Column | What to expect in New Year 2023, hope springs eternal!

The optimism about a happy 2023 may well be an illusion. The year 2023, in many ways, may just be a continuum, with many of the scars of the previous year still bleeding.

Measuring time in terms of years and expecting that the end of a year will mark the end of some trends, and the beginning of the new year will usher in changes are myths invented by mankind for their own convenience and to instil optimism that change in the year will bring change in fortunes.

Lenin is supposed to have said, “There are decades when nothing happens, and then there are weeks when decades happen.” The optimism about a happy 2023 may well be an illusion. The year 2023, in many ways, may just be a continuum, with many of the scars of the previous year still bleeding. A sense of comparative ease may well be relative because the dreadful memory of the past is still fresh in our minds.

To predict the future, we need to study the game-changing events of the 21st century, which will cast a shadow on the present and future events.

The 9/11 attacks, the global financial crisis, Covid-19 and the Russia-Ukraine war were all different, but they all started out small, but continue to send shock waves around the world. To expect these events to fade away quickly is irrational as all of them have consequences for humanity. The remedial measures themselves may have consequences as they were taken in a desperate hurry, forcing the pace of science, without adequate study of their long-term impact.

Single event defining past year

The most important legacy of 2022, which may undermine 2023 is the Russia-Ukraine war. Individuals may have caused wars before, but Putin’s invasion of Ukraine was the result of his illusion of grandeur about the Russian empire. Just before the war started, Russia and China signed a treaty, which committed them to each other’s security. China’s support to Russia over Ukraine ensures Russian support to China over Taiwan.

People wait in line to buy SIM cards in the central square after Russia's military retreat from Kherson, Ukraine November 21, 2022. Photo: REUTERS/Murad Sezer

What is in store for India?

India-Russia relations will come under strain sooner or later, even though India has not condemned the Russian invasion. 2023 is likely to witness changes in India’s relations with the US and the strengthening of the Quad, which China considers an Asian NATO.

The China-Russia ties have already become a pillar of the emerging world order, leading to a consolidation of the autocracies on one side and the democracies on the other. The space for India to take a non-aligned position between the two will become narrower in the future.

Hard lessons for the West

The world had faced devastating pandemics before and more recently, HIV-AIDS and Ebola virus posed an existential threat to humanity. The success in dealing with these through a coordinated effort of the international community lulled the developed countries into thinking that the world would be immune to such pandemics. The US had closed down a mechanism to prevent and fight epidemics on the premise that pandemics in the future will not affect a country with advanced technology and disaster preparedness.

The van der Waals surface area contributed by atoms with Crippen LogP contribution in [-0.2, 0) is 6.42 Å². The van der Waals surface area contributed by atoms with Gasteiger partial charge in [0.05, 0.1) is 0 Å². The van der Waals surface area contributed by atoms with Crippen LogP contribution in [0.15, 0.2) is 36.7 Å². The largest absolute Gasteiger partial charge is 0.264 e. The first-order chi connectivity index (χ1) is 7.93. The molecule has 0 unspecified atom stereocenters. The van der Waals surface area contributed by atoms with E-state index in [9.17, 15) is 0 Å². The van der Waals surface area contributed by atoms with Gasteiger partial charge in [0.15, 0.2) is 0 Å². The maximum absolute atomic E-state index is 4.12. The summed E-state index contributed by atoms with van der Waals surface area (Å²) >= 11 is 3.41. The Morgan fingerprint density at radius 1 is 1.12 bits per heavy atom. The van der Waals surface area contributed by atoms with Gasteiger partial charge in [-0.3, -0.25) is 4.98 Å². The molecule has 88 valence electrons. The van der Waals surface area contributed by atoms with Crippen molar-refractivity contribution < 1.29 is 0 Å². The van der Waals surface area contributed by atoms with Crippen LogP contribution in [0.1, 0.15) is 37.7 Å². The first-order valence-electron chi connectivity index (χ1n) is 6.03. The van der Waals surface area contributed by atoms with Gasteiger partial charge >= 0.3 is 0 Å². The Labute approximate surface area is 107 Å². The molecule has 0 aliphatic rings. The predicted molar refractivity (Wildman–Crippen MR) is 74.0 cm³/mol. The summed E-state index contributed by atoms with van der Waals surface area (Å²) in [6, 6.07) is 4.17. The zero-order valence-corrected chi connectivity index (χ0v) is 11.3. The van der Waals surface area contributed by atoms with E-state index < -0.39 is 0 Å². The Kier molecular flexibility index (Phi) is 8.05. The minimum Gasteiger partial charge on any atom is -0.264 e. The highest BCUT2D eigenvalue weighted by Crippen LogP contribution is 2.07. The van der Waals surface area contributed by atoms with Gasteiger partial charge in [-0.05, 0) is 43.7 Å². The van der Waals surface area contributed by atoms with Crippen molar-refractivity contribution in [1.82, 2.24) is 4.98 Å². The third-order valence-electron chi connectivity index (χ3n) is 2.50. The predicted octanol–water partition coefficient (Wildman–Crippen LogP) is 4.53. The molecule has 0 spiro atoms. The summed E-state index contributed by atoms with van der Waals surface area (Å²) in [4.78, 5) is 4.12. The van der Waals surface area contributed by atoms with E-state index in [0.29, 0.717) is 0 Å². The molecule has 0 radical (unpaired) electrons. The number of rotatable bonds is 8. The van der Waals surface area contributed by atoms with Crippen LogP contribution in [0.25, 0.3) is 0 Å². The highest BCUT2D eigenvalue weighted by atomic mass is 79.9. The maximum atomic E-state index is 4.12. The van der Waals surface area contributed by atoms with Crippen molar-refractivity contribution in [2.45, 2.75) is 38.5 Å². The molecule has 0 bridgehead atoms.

The fear was only of patients arriving in the US and causing infections. But the US became the epicentre of the pandemic and American flights were dreaded in the developing world.

The suspicion that China had hidden the extent of the damage it had suffered, if not generated the virus in a Wuhan laboratory put China on the defensive and it prevented even a meeting of the Security Council to consider the matter. Nations were left to fend for themselves to meet the affliction that resulted in 50 million deaths.

Too early to ring out Covid-19

Medical workers attend to patients at a makeshift fever clinic inside a gymnasium, amid the coronavirus disease (COVID-19) outbreak in Fuzhou, Fujian province, China December 28, 2022. cnsphoto via REUTERS

The expectation that Covid-19 had run out and 2023 would shape a post-pandemic world appears to have been belied as China itself was caught in a situation where anti-Covid action became a political challenge to Xi Jinping, who was forced to abandon his zero-Covid policy.

The threat of another wave of infection stares the world in the face, even though the vaccines and medicines developed in 2022 may provide some relief. But as Fareed Zakaria reminds us in his book, ‘Ten Lessons For a Post-Pandemic World’ "a world on steroids suffers unpredictable side effects". And they may manifest themselves in future at any time.

Recession too likely

The economic and financial crash of 2008 was the result of the hyperactivity in the financial market, which resulted in risk-taking by investors. The government and private firms lured more and more people to buy luxury homes with heavy loans.

Eventually, the system got so complicated that there was an economic meltdown in developed countries, which impacted the whole world. Today, there is fear of a recession in 2023 on account of the lockdowns and other associated disruptions in economic activities.

The first among the biggest events of the century, the 9/11 attacks have faded in the popular mind except when passengers undergo security checks at the airport. But 9/11 changed the notion that nuclear weapons would ensure security for nations.

Ten people with no arms or ammunition in hand defeated the most powerful country in the world and humiliated it. After 30 years of the war on terror terrorism is very much alive in the minds of fundamentalists in different parts of the globe to erupt at any time in any place.

Since years are artificially created, it is possible that there would be continuity in joy and misery in subsequent years, but hope runs eternal that humanity will be spared the suffering and agony of the previous years.

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